- an online shop
- an online booking form
- calendar integration
- an events set-up
- a membership only area
- an email sales funnel
Or other types of functionality they’ll do it.
Adding in functionality, that is, adding stuff beyond text, images, buttons and links, almost always requires a conversation about the pros and cons of how that functionality works. Why would you choose one piece of software to deliver that functionality over another? What’s the experience on the ground with using this over that?
Your freelancer may give you this feedback, but in our experience, they rarely do.
Most freelancers will give you what you want without further conversation as to the pros and con’s of different options.
When we say we provide personal service and articulated responses to your emails and phone calls, this is what we mean. As a client we talk to you about the different options you have and why you would choose one option over another.
Many sites we see built by freelancers have a homepage that is coded from the ground up. They’re smart cookies and this is often why you get a website that looks great – because they’ve coded every piece of it to be just perfect.
If, in 3 months or 3 years, you want to move on from the freelancer to another website developer, for updates and changes, you’ll need to find, and pay for, an equally smart cookie who has advanced coding skills. They’re a bit hard to find, and they’ll come with a top notch hourly rate.
A website is rarely a set and forget proposition.
Most business owners at some point, will want to update their website with new information or new images. Many businesses change their service offering or product lines, and the website needs to be updated to reflect this.
The freelancer is likely to still be available, should you wish to continue with them, for these updates.
Very few of them will train you how to update the site. Even if they claim they will do this, the training is almost always insufficient.
Very few local website developers will take on a site that has been developed by someone else.
Consider how you wish to proceed with ongoing management of your site and who will be your go-to person, should you need professional assistance.
What questions should I ask a website developer?
Can I see 3-4 examples of websites you’ve previously developed?
Is there anything NOT included in the quote that I could require for this site?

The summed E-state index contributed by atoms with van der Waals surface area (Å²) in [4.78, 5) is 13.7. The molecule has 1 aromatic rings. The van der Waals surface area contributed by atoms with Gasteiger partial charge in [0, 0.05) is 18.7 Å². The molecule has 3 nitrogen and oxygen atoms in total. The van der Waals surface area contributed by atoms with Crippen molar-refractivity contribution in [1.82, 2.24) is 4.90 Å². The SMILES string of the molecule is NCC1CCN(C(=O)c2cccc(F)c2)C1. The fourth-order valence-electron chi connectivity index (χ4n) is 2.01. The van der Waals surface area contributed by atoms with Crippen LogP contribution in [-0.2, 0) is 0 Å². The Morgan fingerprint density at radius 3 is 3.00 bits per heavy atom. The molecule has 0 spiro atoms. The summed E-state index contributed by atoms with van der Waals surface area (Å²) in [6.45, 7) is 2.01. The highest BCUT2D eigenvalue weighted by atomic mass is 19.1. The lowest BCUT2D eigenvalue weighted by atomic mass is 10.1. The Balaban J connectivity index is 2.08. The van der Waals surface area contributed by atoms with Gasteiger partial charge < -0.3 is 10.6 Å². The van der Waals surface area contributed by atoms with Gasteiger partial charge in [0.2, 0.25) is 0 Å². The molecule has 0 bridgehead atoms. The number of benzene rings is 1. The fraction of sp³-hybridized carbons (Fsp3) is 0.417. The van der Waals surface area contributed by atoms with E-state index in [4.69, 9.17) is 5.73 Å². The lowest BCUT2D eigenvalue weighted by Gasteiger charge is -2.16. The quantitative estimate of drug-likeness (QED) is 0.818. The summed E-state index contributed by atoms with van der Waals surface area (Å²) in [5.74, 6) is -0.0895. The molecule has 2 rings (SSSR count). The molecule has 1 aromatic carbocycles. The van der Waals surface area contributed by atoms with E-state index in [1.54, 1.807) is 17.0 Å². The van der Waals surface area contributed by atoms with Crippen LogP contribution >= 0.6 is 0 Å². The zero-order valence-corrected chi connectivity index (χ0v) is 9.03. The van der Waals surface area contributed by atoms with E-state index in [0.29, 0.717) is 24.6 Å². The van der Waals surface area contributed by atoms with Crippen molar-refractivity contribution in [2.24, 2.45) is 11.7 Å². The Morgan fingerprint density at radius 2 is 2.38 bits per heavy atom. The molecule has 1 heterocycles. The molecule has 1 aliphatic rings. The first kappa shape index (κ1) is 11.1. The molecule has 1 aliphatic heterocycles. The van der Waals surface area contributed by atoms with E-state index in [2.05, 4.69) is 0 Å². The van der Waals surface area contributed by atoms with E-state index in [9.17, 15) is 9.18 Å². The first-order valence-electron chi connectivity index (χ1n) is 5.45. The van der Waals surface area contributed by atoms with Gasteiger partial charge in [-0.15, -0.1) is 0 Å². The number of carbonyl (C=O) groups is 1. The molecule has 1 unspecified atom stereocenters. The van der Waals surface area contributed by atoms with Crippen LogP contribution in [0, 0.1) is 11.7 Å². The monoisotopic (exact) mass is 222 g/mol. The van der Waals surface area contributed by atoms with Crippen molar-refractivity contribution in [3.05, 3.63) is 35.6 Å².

How many revisions on the design do I get?
Have you developed a site with this functionality before?
Is website hosting included?
Is email hosting included?
What annual fees can I expect?
Can you explain what this item in the quote means?
What website building platform do you use and why?
Will I get full access to my site once it is live?
Do you provide training upon handover? If not, do you have any recommendations for training providers. If so, how do you provide the training?
I can’t understand the website quote I’ve been given. What should I do?
The quote is instrumental in defining the requirements of your site. It sets out what is in scope and out of scope.
Ask the website developer who gave you the quote to explain what the items mean.
Questions that will elicit informative answers are:
- What happens if I don’t have this item?
- Are there other options for achieving the same thing?
- Do I need this item from the very beginning or can I add it later?
Sometimes its hard to avoid using jargon in a quote as it is both a guide for you and the website developer when they build the site.
Over time it is beneficial to understand some the words being used, if you can. A google search will be able to tell you what some of the stuff means.
SEO is included in my quote - that's good isn't it?
SEO, or Search Engine Optimisation, is often included in the quote. There are various activities a website developer can do, as they build the site, to optimise it for search engines. Here’s a few of those activities:
- index the site in Google Search Console
- optimise the images for file size